Mark Lemke is an interesting story that goes along these lines.... he was a very good 2nd baseman and team leader for the Braves during their big run in the early 90's when they finally got good. Then he was out of baseball, having been supplanted by younger guys that had more pop in their bat as teams looked for more production out of 2nd basemen than just being amazing fielders like the Lemmer was. They wanted guys that could hit too (unless they were the Mariners, who still think loading a team with great fielders with no bat is a-ok). But I digress. Anyway, Lemke went back to the minors to keep playing and extend his career in hopes that he'd get back to the majors with somebody, even as an extra guy off the bench and started messing around with the knuckleball and became a knuckleball pitcher in his late 30's.
I remember reading a series of articles about how he was actually doing quite well and was getting looks from teams and there was a possibility that he was going to get back to the majors as a long reliever with his knuckler. Many scouts felt that if he had been throwing it all along instead of just picking it up later that he'd have had a career as a major league pitcher.
I know for a fact that the knuckleball is absolutely brutal to hit. I played slowpitch for a lot of years after high school and college, and I learned to throw a slowpitch softball knuckler and in a pretty high level game I actually threw a shutout 2 hitter. In slowpitch that's pretty impressive since you typically score 10-40 runs in a game. If it's on, then it is darn near impossible to hit.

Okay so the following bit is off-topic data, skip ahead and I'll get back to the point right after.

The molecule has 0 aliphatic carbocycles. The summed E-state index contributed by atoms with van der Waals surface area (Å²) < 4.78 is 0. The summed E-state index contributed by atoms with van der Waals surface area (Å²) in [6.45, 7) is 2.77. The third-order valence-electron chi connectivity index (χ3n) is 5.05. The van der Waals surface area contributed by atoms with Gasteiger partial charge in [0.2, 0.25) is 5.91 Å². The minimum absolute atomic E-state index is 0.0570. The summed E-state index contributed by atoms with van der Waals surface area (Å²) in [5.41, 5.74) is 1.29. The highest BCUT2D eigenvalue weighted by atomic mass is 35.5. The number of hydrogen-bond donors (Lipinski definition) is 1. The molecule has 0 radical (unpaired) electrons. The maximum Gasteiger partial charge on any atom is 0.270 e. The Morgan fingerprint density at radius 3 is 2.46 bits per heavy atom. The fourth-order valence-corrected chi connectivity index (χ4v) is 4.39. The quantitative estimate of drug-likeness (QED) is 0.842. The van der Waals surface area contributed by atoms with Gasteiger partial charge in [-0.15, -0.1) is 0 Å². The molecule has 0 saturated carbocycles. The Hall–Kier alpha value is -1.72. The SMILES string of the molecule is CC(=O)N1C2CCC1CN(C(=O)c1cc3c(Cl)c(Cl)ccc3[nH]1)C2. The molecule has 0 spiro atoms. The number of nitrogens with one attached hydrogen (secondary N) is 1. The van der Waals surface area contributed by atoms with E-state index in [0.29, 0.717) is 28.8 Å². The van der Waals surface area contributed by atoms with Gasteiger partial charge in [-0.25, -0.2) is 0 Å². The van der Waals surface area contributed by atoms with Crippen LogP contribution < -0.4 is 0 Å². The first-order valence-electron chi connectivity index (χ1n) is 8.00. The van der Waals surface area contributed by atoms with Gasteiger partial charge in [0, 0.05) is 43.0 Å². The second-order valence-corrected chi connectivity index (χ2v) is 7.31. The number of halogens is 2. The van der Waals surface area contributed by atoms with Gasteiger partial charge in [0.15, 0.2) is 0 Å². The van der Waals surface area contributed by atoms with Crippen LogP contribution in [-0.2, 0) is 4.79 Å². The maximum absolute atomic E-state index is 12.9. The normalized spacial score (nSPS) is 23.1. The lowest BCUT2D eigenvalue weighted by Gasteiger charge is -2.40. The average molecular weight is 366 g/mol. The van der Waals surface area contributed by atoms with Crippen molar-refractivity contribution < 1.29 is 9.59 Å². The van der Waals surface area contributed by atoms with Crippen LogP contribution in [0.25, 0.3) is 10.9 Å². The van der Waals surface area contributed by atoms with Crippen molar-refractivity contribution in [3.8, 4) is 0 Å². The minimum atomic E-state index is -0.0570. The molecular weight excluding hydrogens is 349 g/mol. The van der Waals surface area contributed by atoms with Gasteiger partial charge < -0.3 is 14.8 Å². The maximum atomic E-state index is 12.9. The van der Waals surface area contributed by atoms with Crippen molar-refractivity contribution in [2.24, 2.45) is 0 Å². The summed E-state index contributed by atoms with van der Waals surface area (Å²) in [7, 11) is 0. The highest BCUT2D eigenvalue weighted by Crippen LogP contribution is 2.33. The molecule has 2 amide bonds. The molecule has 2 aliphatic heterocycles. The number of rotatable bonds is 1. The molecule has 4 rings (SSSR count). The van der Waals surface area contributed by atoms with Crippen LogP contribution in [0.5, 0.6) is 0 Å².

I could hit balls in the high 90's without issue, had no real issue with the curve, or the slider as I could pick up motion on the ball very well. But throw me a knuckleball and I was dead. I had no idea where the thing was. The lack of spin made it impossible for my brain to process where it was. The spin on the ball helps you to gain a point of reference on where it is in space. Without spin it literally looks like a puppeteer is working strings on it and speeding it up and slowing it down and right as it gets near to you he gives the string a final yank to drop it to a dead stop. Half the time the catcher can't even catch the thing.
They are fun to throw, and it's good they move slow, because with the lack of ability to judge the ball they end up going off of the heel of the glove and bonking guys in the head. That's ok with a 40 mph ball. Not so good when it's traveling 90.
R.I.P. Dad. I miss you. You will never be forgotten
1/12/39 - 8/7/08